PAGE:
Two weeks ago I hopped a plane and flew to Rio de Janeiro, Brazil, one of the recent host cities for the 2014 World Cup. Without a doubt, Rio is one of the coolest cities I’ve ever visited. The style, the people, the vibe, the love of soccer/football – it’s all amazing. So much of the culture resonates with who I am as a person. I hope to get back there in the near future for an extended period of time to explore and learn more about the Brazilian way of life.
I learned that there two stereotypical perceptions of Rio; a exotic beach-city, or an illegitimate slum city. A majority of the people who live in the favelas are operating below the national poverty line and make less than $2,000 a year. While there definitely is a discrepancy between the metropolitan city, right off Copacabana beach, and the favelas on the outskirts, the truth is they’re both full of beautiful people who all have the same love & passion for the Beautiful Game.
Shortly after arriving we met up with our film crew. Brian Sewell was the production manager and a really great guy to work with. We loaded up a few vans and headed to the famous Salaron Steps to take some photos and shoot some B-roll for a video that will be released by Johnson & Johnson very soon. My bro, Jade, and I juggled and passed the ball around on top of the steps while the crew grabbed some footage. The steps were super-cool and a neat little enclave in the maze of city streets.
After finishing up at the steps, we traveled to a small bay area across from Sugar Loaf Mountain. This is one of the well-known landmarks in Rio. We shot some more footage and then headed over to Copacabana beach. Copacabana is awesome. It’s lined with sand soccer fields as far as the eye can see, as well as soccer-volleyball nets. I remember seeing glimpses of it on TV during the World Cup. We shot a few more scenes and called it a day.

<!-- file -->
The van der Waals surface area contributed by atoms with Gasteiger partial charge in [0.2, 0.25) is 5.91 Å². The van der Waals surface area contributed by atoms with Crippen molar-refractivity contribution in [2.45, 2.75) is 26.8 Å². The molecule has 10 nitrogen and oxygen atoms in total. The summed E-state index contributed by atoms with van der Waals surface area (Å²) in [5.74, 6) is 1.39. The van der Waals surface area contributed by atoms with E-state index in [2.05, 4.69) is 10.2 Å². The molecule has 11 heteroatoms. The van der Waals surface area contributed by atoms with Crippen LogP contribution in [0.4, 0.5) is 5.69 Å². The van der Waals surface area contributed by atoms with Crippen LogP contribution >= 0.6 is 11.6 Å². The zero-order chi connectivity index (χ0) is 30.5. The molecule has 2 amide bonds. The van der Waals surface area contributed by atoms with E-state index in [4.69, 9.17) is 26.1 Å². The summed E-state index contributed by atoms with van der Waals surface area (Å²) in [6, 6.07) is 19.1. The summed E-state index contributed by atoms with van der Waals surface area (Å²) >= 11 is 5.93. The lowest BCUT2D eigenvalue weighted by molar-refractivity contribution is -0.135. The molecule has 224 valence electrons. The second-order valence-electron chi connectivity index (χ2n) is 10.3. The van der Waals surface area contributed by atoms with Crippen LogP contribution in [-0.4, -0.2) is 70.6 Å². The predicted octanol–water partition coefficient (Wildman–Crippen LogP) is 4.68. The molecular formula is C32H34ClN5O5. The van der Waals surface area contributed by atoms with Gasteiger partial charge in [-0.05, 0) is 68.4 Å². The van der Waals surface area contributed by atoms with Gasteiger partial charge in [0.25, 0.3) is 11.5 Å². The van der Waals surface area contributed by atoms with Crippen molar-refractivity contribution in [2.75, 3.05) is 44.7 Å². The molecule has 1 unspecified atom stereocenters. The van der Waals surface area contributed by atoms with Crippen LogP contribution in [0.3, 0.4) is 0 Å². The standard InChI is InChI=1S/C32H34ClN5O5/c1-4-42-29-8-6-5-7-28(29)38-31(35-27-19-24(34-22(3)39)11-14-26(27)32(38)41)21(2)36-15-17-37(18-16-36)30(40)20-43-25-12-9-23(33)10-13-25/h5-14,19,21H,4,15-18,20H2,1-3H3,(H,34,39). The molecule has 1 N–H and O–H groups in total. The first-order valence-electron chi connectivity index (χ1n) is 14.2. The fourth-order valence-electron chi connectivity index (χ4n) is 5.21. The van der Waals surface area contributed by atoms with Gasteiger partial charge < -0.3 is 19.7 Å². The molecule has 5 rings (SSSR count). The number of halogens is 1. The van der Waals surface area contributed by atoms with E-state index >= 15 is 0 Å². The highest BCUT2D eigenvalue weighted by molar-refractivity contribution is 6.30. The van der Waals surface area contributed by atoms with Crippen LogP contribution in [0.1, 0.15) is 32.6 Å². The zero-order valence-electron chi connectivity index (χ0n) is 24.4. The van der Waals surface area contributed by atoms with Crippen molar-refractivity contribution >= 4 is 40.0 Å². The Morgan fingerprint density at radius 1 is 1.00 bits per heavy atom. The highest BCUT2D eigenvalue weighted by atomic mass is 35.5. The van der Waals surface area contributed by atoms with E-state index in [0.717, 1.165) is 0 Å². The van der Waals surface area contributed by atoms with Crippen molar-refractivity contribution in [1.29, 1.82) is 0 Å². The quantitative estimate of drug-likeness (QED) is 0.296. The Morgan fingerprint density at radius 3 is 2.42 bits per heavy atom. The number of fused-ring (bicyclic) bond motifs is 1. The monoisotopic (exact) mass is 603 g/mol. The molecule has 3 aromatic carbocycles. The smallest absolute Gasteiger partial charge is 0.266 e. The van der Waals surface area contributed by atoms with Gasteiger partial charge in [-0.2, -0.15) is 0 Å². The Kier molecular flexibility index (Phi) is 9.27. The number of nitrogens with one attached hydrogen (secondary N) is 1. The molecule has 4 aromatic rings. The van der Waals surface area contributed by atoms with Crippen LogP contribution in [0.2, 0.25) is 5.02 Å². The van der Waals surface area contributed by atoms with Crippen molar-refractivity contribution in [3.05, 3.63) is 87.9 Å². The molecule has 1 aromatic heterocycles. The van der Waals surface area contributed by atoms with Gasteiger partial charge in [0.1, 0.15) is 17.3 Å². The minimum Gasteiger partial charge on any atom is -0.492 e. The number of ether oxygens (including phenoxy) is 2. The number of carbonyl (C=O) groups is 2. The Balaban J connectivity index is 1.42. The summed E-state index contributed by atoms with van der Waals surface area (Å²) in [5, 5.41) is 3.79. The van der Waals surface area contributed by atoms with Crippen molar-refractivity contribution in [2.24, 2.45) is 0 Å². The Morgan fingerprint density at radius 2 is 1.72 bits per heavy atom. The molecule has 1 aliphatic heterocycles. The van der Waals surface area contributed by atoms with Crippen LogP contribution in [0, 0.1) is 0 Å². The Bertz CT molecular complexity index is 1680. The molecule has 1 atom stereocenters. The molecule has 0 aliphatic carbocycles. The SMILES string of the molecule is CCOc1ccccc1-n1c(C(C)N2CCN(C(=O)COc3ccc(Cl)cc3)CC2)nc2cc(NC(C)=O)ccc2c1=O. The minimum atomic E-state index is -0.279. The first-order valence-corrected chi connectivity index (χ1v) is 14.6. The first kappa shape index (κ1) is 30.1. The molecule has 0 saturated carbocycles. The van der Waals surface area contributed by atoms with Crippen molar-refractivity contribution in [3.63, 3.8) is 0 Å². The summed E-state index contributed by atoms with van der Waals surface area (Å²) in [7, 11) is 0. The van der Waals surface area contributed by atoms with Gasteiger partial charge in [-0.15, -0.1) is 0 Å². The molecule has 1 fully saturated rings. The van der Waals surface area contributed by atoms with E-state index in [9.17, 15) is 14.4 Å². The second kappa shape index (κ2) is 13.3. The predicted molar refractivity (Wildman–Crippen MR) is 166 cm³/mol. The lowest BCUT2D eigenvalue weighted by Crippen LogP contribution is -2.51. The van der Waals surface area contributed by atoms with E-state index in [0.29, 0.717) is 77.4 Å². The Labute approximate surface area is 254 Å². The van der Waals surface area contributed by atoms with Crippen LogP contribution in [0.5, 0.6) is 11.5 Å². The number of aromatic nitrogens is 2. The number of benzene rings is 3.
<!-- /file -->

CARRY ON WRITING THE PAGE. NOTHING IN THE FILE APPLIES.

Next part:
The next morning was the main event. We got up early and headed to the center of the city. Charity Ball, Johnson & Johnson and Saúde Criança, (a local NGO that helps families break the cycle of poverty) hosted a special event for kids where we hand-delivered new Charity Balls. 500 kids who live in favelas received their own new soccer ball. I was really impressed with the collaboration and how the event was organized. It was excellent.
However, the best part was meeting the kids and seeing the anticipation on their faces as they arrived and waited to receive their new ball. The event was sweet. There was music, laughter, games, celebration, and I even got to dance with some of the Brazilian teenage girls. Not too bad.
The event wrapped up around 3pm and we headed over to see the Christ The Redeemer Statue. Apart from delivering the soccer balls to the kids, this had to be one of the coolest moments of the trip. Looking out across the skyline, seeing the city, the beach, the favelas, and the Maracana World Cup stadium was fantastic.
The real eye-opener came on the final day. We were able to connect with a guy by the name of Zezinho who actually lives in Rocinha, the largest mountain-side favela in Rio.
We all jumped on a bus and headed to the top. This time we chose a different tactic for hand-delivering balls. Zezinho knows a lot of the kids in Rocinha and helped us identify which ones would truly benefit from a gift like this. The first boy we gave a ball to couldn’t believe it. His name was Felipe. When I asked him if he wanted a new soccer ball, I could tell he didn’t think I was serious. I smiled, reached inside my case and grabbed a new Adidas soccer ball. As I began to inflate it, his face lit up with excitement. When I had finished and handed him the ball, his jaw dropped to the ground. He kept saying thank you over and over. I was personally moved by how grateful he was. It’s one of the moments where the power of generosity effects the person giving as much as the person who is receiving.
We hand-delivered 27 balls that day. 527 in all.
Special thanks to: Katie Couric, Johnson & Johnson, Alex Holland, Kelly Planer, Brian Walker, our friends at Saúde Criança, Wade Berger, Zezinho and The Dress Code Family in New York.
The Huffington Post invited me to write a an article about “What I learned about Love through Giving.” You can catch it here.